Sun. Dec 15th, 2019

Planet Compliance

Innovation & Regulation in Finance

The 7 Deadly Sins of Market Abuse (Part III): Misuse of information

4 min read

Welcome to Part III of our series on the seven market abuse offences as we know them in the regulatory regime of the UK. This one is a tricky one as it deals with the offence of Misuse of Information. Tricky because it is one of the two super equivalents of the seven offences (the other one being Misleading Behaviour & Distortion, which we will cover in the last post of this series. Remember also that the UK has chosen a stricter and more specific set of types of behaviour that can potentially constitute Market Abuse? There you go!) , i.e. it tries to mop up what isn’t already covered by the first two offences in relation to inside information. In more technical terms it captures any other behaviour on information not generally available, which the regular user would regard as being relevant, and the regular user would regard as a failure to observe a reasonable standard of behaviour.

Another thing about the offence of Misuse of Information in accordance with section 118 (4) that as such it is that is not valid anymore. The two super equivalents derive from the UK market abuse regime that existed before the implementation of the EU Market Abuse Directive and were given an extended lifespan, which was then extended until in December 2014 the FSMA 2000 (Market Abuse) Regulations 2014 came into force. Whilst the other super equivalent has been given an extension, the legislator chose to let section 118 (4) expire.

Why should you know about it then? Well, first of all to fully understand the market abuse regime it is always helpful to know its evolution. Secondly, the reason it was not extended was based on the development that it more recent case law the threshold of what exactly constitutes inside information under the first two market abuse offences was lowered significantly, so that the sweep up clause of misuse of information became less relevant. Thus, it is technically not in force anymore, but the behaviour is still covered by the current regulation and therefore still very relevant.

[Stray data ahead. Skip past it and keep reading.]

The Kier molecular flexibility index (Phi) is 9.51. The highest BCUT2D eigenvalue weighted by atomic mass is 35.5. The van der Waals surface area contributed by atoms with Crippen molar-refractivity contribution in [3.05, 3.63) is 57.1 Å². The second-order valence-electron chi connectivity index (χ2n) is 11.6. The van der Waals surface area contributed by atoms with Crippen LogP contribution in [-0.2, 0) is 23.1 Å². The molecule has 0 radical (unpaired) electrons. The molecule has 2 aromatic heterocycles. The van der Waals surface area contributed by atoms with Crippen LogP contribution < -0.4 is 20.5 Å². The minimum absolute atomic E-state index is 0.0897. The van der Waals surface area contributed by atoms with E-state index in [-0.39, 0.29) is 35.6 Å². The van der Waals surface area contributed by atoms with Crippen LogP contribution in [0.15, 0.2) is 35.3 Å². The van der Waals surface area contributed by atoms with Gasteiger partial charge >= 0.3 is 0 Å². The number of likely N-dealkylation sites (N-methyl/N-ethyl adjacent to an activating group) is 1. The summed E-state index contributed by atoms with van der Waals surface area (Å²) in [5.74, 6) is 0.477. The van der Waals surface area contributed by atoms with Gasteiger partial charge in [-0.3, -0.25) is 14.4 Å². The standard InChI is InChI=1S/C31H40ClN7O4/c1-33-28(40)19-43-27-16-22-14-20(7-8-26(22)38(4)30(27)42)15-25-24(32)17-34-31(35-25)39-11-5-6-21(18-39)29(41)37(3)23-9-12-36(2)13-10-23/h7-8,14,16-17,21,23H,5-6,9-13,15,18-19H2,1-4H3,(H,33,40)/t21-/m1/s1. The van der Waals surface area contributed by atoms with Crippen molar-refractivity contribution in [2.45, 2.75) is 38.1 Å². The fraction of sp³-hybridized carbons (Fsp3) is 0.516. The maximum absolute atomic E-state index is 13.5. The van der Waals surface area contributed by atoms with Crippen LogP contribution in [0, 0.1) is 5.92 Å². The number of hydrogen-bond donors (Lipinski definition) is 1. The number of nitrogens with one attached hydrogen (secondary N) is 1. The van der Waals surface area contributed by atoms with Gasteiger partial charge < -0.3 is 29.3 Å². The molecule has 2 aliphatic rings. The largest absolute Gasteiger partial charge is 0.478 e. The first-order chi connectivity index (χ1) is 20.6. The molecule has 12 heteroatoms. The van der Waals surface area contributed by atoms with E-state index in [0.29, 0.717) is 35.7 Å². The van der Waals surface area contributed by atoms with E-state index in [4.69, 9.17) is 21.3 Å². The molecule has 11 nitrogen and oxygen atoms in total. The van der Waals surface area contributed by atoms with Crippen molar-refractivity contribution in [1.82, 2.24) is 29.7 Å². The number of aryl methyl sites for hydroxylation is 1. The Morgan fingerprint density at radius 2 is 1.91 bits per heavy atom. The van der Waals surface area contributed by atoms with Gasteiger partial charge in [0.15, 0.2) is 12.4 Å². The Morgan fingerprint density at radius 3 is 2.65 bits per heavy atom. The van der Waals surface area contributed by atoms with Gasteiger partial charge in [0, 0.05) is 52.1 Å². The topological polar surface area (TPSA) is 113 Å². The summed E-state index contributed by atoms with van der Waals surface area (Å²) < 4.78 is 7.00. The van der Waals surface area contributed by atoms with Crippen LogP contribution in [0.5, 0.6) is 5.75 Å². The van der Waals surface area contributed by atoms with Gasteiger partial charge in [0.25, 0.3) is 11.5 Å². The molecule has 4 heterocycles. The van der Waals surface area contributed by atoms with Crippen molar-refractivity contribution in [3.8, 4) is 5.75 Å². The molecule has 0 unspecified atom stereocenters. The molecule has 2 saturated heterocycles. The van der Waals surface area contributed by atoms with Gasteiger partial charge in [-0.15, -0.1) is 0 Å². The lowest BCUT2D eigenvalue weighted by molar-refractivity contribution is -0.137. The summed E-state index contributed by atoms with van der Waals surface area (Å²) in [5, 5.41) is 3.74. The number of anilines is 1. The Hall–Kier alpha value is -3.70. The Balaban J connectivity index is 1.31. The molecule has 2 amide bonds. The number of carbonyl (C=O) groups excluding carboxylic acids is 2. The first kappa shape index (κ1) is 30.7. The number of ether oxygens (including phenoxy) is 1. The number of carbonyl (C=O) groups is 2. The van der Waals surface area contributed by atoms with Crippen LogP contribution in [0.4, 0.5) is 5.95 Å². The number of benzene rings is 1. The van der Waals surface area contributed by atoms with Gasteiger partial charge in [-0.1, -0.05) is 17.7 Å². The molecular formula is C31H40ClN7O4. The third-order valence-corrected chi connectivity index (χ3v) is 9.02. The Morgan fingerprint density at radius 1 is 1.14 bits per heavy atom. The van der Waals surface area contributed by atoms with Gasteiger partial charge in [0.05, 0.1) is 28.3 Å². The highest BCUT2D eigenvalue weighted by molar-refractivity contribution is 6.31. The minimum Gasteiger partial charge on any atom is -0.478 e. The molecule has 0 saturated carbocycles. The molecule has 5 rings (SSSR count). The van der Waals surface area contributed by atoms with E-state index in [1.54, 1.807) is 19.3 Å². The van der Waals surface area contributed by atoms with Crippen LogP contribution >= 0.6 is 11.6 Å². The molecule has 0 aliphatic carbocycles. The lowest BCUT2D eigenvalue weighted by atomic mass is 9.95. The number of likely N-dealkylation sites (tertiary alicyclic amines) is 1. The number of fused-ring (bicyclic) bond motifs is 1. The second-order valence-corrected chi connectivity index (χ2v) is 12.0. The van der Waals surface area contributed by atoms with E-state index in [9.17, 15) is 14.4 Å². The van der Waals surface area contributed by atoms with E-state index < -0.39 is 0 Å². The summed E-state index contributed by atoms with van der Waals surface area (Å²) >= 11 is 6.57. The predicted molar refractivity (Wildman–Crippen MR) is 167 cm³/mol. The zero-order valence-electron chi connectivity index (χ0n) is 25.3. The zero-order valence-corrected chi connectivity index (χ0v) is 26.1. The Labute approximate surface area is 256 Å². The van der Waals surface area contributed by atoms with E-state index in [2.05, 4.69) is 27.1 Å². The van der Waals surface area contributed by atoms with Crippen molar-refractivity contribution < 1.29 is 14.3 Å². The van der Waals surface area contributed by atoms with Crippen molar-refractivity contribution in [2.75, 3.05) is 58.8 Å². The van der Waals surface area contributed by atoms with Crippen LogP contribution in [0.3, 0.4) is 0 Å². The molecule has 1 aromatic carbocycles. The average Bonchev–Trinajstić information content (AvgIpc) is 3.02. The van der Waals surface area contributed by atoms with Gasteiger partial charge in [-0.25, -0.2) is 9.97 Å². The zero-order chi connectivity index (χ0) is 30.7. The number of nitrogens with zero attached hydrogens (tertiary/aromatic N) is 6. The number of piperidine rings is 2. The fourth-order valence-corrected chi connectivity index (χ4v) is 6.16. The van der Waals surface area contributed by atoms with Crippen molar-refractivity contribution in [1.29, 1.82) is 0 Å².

To conclude our little tour on Misuse of Information, why don’t we have a look at some of the most significant cases:

 

James Parker – A financial penalty of £250,000 is imposed to Mr Parker pursuant to section 123 of the Financial Services and Markets Act 2000 (“the Act”). Parker was a financial controller at Pace Micro Technology and sold shares ahead of a profit warning. He also carried out an active programme of spread bets on the share price, making an aggregate profit of £121,742. His claim that this was part of an existing trading strategy uninfluenced by his inside information, however, was not believed, and he was fined. For more information on this case, please click here.

http://www.fsa.gov.uk/pubs/final/parker_6oct06.pdf

Malins – A financial penalty of £25,000 in relation to his purchases of ordinary shares in Cambrian Mining plc ahead of two announcements concerning Cambrian’s Placing of shares and its Interim Results, made by the Company on 23 March 2005 and 31 March 2005 respectively. The full case is available here.

http://www.fsa.gov.uk/pubs/final/jonathan_malins.pdf

GLG Partners and Philippe JabreThe Financial Services Authority fined hedge fund manager GLG Partners LP (GLG) and Mr Philippe Jabre, a former managing director of the firm, £750,000 each for market abuse and breaching FSA principles. On 11 February 2003 Mr Jabre was ‘wall crossed’ by Goldman Sachs International as part of the pre-marketing of a new issue of convertible preference shares in Sumitomo Mitsui Financial Group Inc (SMFG). Mr Jabre was given confidential information and agreed to be restricted from dealing SMFG securities until the issue was announced. Mr Jabre breached this restriction by short selling around $16 million of SMFG ordinary shares on 12-14 February 2003. When the new issue was announced on 17 February 2003, Mr Jabre made a substantial profit for the GLG Market Neutral Fund. For more information on this case, please click here.

http://www.fsa.gov.uk/library/communication/pr/2006/077.shtml

 

For more examples, have a look at the FCA’s Market Abuse Outcome page, where the FCA continues to publish information about action it has taken against market abuse and other related conduct: http://www.fca.org.uk/firms/markets/market-abuse/outcomes

Follow our series on the 7 deadly sins of Market Abuse in the next article on “Manipulating transactions”.

If you missed the previous posts in this series, click here for Insider Dealing and Improper Disclosure or find everything about Market Abuse here.

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